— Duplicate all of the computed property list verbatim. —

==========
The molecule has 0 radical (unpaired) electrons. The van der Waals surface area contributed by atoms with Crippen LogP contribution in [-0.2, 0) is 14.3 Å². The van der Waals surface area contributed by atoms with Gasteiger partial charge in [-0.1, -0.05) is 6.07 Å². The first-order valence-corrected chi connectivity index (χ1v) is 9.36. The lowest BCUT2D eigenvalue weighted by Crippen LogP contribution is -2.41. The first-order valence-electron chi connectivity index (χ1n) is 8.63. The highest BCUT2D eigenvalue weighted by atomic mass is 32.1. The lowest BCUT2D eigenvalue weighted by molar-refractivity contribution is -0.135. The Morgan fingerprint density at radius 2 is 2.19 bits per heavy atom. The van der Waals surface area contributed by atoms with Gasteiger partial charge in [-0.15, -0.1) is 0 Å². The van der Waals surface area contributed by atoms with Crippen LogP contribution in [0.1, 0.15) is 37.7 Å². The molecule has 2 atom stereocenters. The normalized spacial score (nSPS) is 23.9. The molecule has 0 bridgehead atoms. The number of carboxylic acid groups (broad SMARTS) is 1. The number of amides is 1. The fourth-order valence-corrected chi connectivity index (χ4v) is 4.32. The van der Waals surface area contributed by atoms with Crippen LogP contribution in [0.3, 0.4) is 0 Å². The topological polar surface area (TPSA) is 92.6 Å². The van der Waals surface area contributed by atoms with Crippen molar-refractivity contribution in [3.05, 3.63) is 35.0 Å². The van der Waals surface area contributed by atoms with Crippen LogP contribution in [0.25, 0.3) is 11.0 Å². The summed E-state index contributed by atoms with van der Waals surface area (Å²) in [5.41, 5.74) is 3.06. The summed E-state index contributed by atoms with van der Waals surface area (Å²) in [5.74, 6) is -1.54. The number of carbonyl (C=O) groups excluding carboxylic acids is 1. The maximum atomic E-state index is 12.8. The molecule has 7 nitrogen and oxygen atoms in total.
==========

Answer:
The molecule has 0 radical (unpaired) electrons. The van der Waals surface area contributed by atoms with Crippen LogP contribution in [-0.2, 0) is 14.3 Å². The van der Waals surface area contributed by atoms with Gasteiger partial charge in [-0.1, -0.05) is 6.07 Å². The first-order valence-corrected chi connectivity index (χ1v) is 9.36. The lowest BCUT2D eigenvalue weighted by Crippen LogP contribution is -2.41. The first-order valence-electron chi connectivity index (χ1n) is 8.63. The highest BCUT2D eigenvalue weighted by atomic mass is 32.1. The lowest BCUT2D eigenvalue weighted by molar-refractivity contribution is -0.135. The Morgan fingerprint density at radius 2 is 2.19 bits per heavy atom. The van der Waals surface area contributed by atoms with Gasteiger partial charge in [-0.15, -0.1) is 0 Å². The van der Waals surface area contributed by atoms with Crippen LogP contribution in [0.1, 0.15) is 37.7 Å². The molecule has 2 atom stereocenters. The normalized spacial score (nSPS) is 23.9. The molecule has 0 bridgehead atoms. The number of carboxylic acid groups (broad SMARTS) is 1. The number of amides is 1. The fourth-order valence-corrected chi connectivity index (χ4v) is 4.32. The van der Waals surface area contributed by atoms with Crippen LogP contribution in [0.3, 0.4) is 0 Å². The topological polar surface area (TPSA) is 92.6 Å². The van der Waals surface area contributed by atoms with Crippen molar-refractivity contribution in [3.05, 3.63) is 35.0 Å². The van der Waals surface area contributed by atoms with Crippen LogP contribution in [0.25, 0.3) is 11.0 Å². The summed E-state index contributed by atoms with van der Waals surface area (Å²) in [5.41, 5.74) is 3.06. The summed E-state index contributed by atoms with van der Waals surface area (Å²) in [5.74, 6) is -1.54. The number of carbonyl (C=O) groups excluding carboxylic acids is 1. The maximum atomic E-state index is 12.8. The molecule has 7 nitrogen and oxygen atoms in total.